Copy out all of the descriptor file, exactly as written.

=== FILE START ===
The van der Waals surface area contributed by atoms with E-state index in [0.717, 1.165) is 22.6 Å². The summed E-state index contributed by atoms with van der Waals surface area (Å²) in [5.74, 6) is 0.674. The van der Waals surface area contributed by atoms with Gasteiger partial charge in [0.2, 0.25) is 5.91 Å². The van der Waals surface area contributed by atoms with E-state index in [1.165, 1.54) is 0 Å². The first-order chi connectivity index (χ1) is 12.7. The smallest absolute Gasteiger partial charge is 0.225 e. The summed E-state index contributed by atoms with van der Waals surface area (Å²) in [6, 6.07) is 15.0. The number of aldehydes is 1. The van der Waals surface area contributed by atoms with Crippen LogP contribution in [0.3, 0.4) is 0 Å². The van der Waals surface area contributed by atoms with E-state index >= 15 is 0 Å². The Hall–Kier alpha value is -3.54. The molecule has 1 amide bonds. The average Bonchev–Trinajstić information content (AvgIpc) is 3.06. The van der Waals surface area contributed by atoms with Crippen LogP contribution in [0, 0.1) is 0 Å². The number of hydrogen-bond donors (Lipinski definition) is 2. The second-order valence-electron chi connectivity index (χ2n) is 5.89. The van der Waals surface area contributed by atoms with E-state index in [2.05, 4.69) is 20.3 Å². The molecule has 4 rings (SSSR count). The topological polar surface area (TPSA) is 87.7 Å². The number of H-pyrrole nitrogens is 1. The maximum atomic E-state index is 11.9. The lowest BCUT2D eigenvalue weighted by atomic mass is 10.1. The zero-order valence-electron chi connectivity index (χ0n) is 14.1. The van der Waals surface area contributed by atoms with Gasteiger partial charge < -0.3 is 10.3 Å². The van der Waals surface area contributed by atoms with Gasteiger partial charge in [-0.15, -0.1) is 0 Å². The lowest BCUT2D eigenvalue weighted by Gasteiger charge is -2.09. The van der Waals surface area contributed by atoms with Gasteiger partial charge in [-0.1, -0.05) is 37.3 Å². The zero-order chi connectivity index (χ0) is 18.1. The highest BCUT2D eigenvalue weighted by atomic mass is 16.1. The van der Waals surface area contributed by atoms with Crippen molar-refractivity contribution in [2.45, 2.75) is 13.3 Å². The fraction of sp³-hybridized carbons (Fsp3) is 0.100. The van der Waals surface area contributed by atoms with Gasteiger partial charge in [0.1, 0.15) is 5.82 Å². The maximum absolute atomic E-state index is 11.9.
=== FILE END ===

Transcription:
The van der Waals surface area contributed by atoms with E-state index in [0.717, 1.165) is 22.6 Å². The summed E-state index contributed by atoms with van der Waals surface area (Å²) in [5.74, 6) is 0.674. The van der Waals surface area contributed by atoms with Gasteiger partial charge in [0.2, 0.25) is 5.91 Å². The van der Waals surface area contributed by atoms with E-state index in [1.165, 1.54) is 0 Å². The first-order chi connectivity index (χ1) is 12.7. The smallest absolute Gasteiger partial charge is 0.225 e. The summed E-state index contributed by atoms with van der Waals surface area (Å²) in [6, 6.07) is 15.0. The number of aldehydes is 1. The van der Waals surface area contributed by atoms with Crippen LogP contribution in [0.3, 0.4) is 0 Å². The van der Waals surface area contributed by atoms with E-state index >= 15 is 0 Å². The Hall–Kier alpha value is -3.54. The molecule has 1 amide bonds. The average Bonchev–Trinajstić information content (AvgIpc) is 3.06. The van der Waals surface area contributed by atoms with Crippen LogP contribution in [0, 0.1) is 0 Å². The number of hydrogen-bond donors (Lipinski definition) is 2. The second-order valence-electron chi connectivity index (χ2n) is 5.89. The van der Waals surface area contributed by atoms with E-state index in [2.05, 4.69) is 20.3 Å². The molecule has 4 rings (SSSR count). The topological polar surface area (TPSA) is 87.7 Å². The number of H-pyrrole nitrogens is 1. The maximum atomic E-state index is 11.9. The lowest BCUT2D eigenvalue weighted by atomic mass is 10.1. The zero-order valence-electron chi connectivity index (χ0n) is 14.1. The van der Waals surface area contributed by atoms with Gasteiger partial charge < -0.3 is 10.3 Å². The van der Waals surface area contributed by atoms with Gasteiger partial charge in [-0.15, -0.1) is 0 Å². The lowest BCUT2D eigenvalue weighted by Gasteiger charge is -2.09. The van der Waals surface area contributed by atoms with Gasteiger partial charge in [-0.1, -0.05) is 37.3 Å². The zero-order chi connectivity index (χ0) is 18.1. The highest BCUT2D eigenvalue weighted by atomic mass is 16.1. The van der Waals surface area contributed by atoms with Crippen molar-refractivity contribution in [2.45, 2.75) is 13.3 Å². The fraction of sp³-hybridized carbons (Fsp3) is 0.100. The van der Waals surface area contributed by atoms with Gasteiger partial charge in [0.1, 0.15) is 5.82 Å². The maximum absolute atomic E-state index is 11.9.